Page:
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A few years ago, Singer announced the arrival of the Singer M1500 sewing machine–their updated version of the well-loved Singer Start 1304 sewing machine.
While it’s not a bad machine, the Singer M1500 sewing machine isn’t packed with features, and it’s not for everyone.
Instead, it is a basic sewing companion intended for three groups: children learning to sew who may be confused by the basics, beginners who don’t want an expensive starter machine, and more experienced sewists looking for portability or a backup machine.
The machine has many plastic parts (even though there is an interior metal frame), and it won’t last forever. But, the stitch quality is at least decent for a machine at this price.
Check out my Singer M1500 review!
Quick Feature Overview
|Dimensions||13 x 7 x 11.5 in|
|Bobbin size||Class 15|
You Only Get 3 Presser Feet
Presser feet hold your fabric down as you sew. The presser feet of the Singer M1500 snap off from the presser foot holder and are easily swapped.
There are three presser feet included.
- All-purpose, zigzag foot: Use this for all the stitches except the buttonhole stitch or when attaching a zipper.
- Zipper foot: Use this foot when putting in a zipper.
- Buttonhole foot: Use this when sewing a buttonhole.
There is no button sewing foot, which holds buttons in place for attachment, and there’s no blind hem foot either for assisting with adding an invisible hem. I recommend purchasing a few more generic low-shank presser feet to expand what you can do with your machine.
Also, the presser foot holder is PLASTIC. This will not last as long as a machine that has a metal presser foot holder.
There Are Only 6 Stitch Types
While there are 57 “stitch applications,” there are really only 6 different stitch types: straight, zigzag, satin, blind hem, scallop, and buttonhole.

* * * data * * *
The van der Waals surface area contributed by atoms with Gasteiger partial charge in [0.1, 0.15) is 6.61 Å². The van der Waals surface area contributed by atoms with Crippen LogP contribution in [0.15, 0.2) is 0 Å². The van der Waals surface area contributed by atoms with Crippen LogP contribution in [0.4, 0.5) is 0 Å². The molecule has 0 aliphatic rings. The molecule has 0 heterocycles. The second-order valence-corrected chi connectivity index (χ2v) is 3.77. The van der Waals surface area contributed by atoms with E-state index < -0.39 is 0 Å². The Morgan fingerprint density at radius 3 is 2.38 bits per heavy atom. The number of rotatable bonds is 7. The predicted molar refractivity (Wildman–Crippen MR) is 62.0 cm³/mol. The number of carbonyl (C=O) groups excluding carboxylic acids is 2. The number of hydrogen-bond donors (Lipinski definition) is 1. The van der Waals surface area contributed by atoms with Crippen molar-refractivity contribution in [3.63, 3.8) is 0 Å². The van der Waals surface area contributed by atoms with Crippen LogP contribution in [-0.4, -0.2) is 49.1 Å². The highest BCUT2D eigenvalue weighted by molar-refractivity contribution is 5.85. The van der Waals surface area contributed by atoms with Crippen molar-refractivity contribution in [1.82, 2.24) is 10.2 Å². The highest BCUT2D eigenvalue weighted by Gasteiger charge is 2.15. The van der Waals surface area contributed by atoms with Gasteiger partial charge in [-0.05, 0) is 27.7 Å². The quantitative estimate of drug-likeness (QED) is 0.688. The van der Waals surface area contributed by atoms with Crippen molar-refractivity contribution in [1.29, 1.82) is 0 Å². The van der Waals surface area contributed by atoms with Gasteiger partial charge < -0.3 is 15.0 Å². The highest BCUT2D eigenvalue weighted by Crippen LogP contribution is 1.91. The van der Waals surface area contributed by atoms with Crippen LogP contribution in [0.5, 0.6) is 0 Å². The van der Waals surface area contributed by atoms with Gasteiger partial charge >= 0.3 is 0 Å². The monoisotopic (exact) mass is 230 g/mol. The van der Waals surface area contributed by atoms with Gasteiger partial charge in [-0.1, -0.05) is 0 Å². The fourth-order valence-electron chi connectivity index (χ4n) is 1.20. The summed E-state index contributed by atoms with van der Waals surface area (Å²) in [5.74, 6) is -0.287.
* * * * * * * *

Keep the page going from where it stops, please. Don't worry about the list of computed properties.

The straight stitch has three different lengths. The zigzag has two different lengths, and there’s also one triple zigzag stitch.
Since everything is preset, meaning no way to manually adjust stitch length or width, above are the stitches sewn by my 7-year-old daughter.
- Stitches 1-3 are straight stitches.
- The closest you’ll get to a satin stitch is the 4th stitch.
- Stitches 5 and 6 are the zigzag stitches, and stitch 7 is the triple zigzag. The triple zigzag stitch works well for stretch fabrics like knits and sewing in elastics.
- Stitch 8 is a blind hem stitch (although the machine doesn’t come with a blind hem foot?!), and stitch 9 is a scallop stitch to add decoration to your projects.
- The last stitch is the buttonhole, which is produced in 4 steps.
I just don’t love that you can’t adjust the stitch length or width, as there’s only that one stitch knob of selections. For example, you don’t have that option for a very narrow zigzag stitch to use for sewing knits, nor do you have a dense satin stitch for outlining applique.
Sewing with the Singer M1500 Takes Some Time to Learn
When you first start to stitch, the reverse lever on the machine front does a backstitch to secure the beginning of your project. I prefer reverse levers that are located right over the sewing workspace, but the lever on the M1500 is on the front right of the machine.
And, because the Singer M1500 is a mechanical sewing machine, you have to use the foot controller to get started sewing.
For a beginner or a child, this takes a little bit of time to learn how to use–it’s kind of like learning how to use a car’s gas pedal. It’s also pretty lightweight and can slide around a bit.
Making Buttonholes in 4 Steps Isn’t Super Fun
I prefer 1-step buttonholes over the 4-step buttonhole creation on the Singer M1500. Here’s what 4-step means for creating a buttonhole:
- You have to determine the size of the buttonhole you want as well as the location and then mark it on your fabric.
- You then have to make the buttonhole yourself in four different steps. On the dial above, you’ll see the buttonhole stitches. You have to stitch 1, then turn the dial to 2, then turn it to 3, and then turn it back to 4 (the same as 2.)